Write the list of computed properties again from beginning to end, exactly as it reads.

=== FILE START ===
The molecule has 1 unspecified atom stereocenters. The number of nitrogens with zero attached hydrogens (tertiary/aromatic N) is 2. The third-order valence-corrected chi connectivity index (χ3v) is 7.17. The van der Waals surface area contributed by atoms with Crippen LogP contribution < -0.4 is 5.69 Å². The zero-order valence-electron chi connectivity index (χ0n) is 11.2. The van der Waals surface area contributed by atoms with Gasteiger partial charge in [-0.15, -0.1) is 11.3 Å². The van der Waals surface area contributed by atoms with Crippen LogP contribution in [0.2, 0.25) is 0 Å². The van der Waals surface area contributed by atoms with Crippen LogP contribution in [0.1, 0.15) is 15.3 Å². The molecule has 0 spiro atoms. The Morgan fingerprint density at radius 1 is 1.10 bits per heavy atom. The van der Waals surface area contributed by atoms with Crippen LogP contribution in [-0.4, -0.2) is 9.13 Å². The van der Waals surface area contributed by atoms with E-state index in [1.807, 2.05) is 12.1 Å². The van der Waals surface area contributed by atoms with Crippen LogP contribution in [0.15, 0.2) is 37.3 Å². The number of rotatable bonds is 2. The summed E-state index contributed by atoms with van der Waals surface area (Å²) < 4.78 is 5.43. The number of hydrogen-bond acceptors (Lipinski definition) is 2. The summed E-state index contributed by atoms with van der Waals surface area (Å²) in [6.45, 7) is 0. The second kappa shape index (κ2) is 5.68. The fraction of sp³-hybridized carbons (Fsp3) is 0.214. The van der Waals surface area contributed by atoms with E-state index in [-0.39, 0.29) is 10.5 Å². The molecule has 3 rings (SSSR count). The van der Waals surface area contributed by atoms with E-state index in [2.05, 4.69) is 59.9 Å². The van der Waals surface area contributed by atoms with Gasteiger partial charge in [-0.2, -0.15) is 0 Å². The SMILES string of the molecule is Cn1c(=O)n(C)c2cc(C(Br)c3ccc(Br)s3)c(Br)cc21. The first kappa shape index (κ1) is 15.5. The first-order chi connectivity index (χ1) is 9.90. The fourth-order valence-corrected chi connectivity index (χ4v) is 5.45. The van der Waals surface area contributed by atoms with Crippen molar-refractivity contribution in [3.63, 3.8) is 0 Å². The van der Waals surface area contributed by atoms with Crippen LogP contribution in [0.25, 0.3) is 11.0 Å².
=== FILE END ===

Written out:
The molecule has 1 unspecified atom stereocenters. The number of nitrogens with zero attached hydrogens (tertiary/aromatic N) is 2. The third-order valence-corrected chi connectivity index (χ3v) is 7.17. The van der Waals surface area contributed by atoms with Crippen LogP contribution < -0.4 is 5.69 Å². The zero-order valence-electron chi connectivity index (χ0n) is 11.2. The van der Waals surface area contributed by atoms with Gasteiger partial charge in [-0.15, -0.1) is 11.3 Å². The van der Waals surface area contributed by atoms with Crippen LogP contribution in [0.2, 0.25) is 0 Å². The van der Waals surface area contributed by atoms with Crippen LogP contribution in [0.1, 0.15) is 15.3 Å². The molecule has 0 spiro atoms. The Morgan fingerprint density at radius 1 is 1.10 bits per heavy atom. The van der Waals surface area contributed by atoms with Crippen LogP contribution in [-0.4, -0.2) is 9.13 Å². The van der Waals surface area contributed by atoms with E-state index in [1.807, 2.05) is 12.1 Å². The van der Waals surface area contributed by atoms with Crippen LogP contribution in [0.15, 0.2) is 37.3 Å². The number of rotatable bonds is 2. The summed E-state index contributed by atoms with van der Waals surface area (Å²) < 4.78 is 5.43. The number of hydrogen-bond acceptors (Lipinski definition) is 2. The summed E-state index contributed by atoms with van der Waals surface area (Å²) in [6.45, 7) is 0. The second kappa shape index (κ2) is 5.68. The fraction of sp³-hybridized carbons (Fsp3) is 0.214. The van der Waals surface area contributed by atoms with E-state index in [-0.39, 0.29) is 10.5 Å². The molecule has 3 rings (SSSR count). The van der Waals surface area contributed by atoms with E-state index in [2.05, 4.69) is 59.9 Å². The van der Waals surface area contributed by atoms with Gasteiger partial charge in [-0.2, -0.15) is 0 Å². The SMILES string of the molecule is Cn1c(=O)n(C)c2cc(C(Br)c3ccc(Br)s3)c(Br)cc21. The first kappa shape index (κ1) is 15.5. The first-order chi connectivity index (χ1) is 9.90. The fourth-order valence-corrected chi connectivity index (χ4v) is 5.45. The van der Waals surface area contributed by atoms with Crippen molar-refractivity contribution in [3.63, 3.8) is 0 Å². The van der Waals surface area contributed by atoms with Crippen LogP contribution in [0.25, 0.3) is 11.0 Å².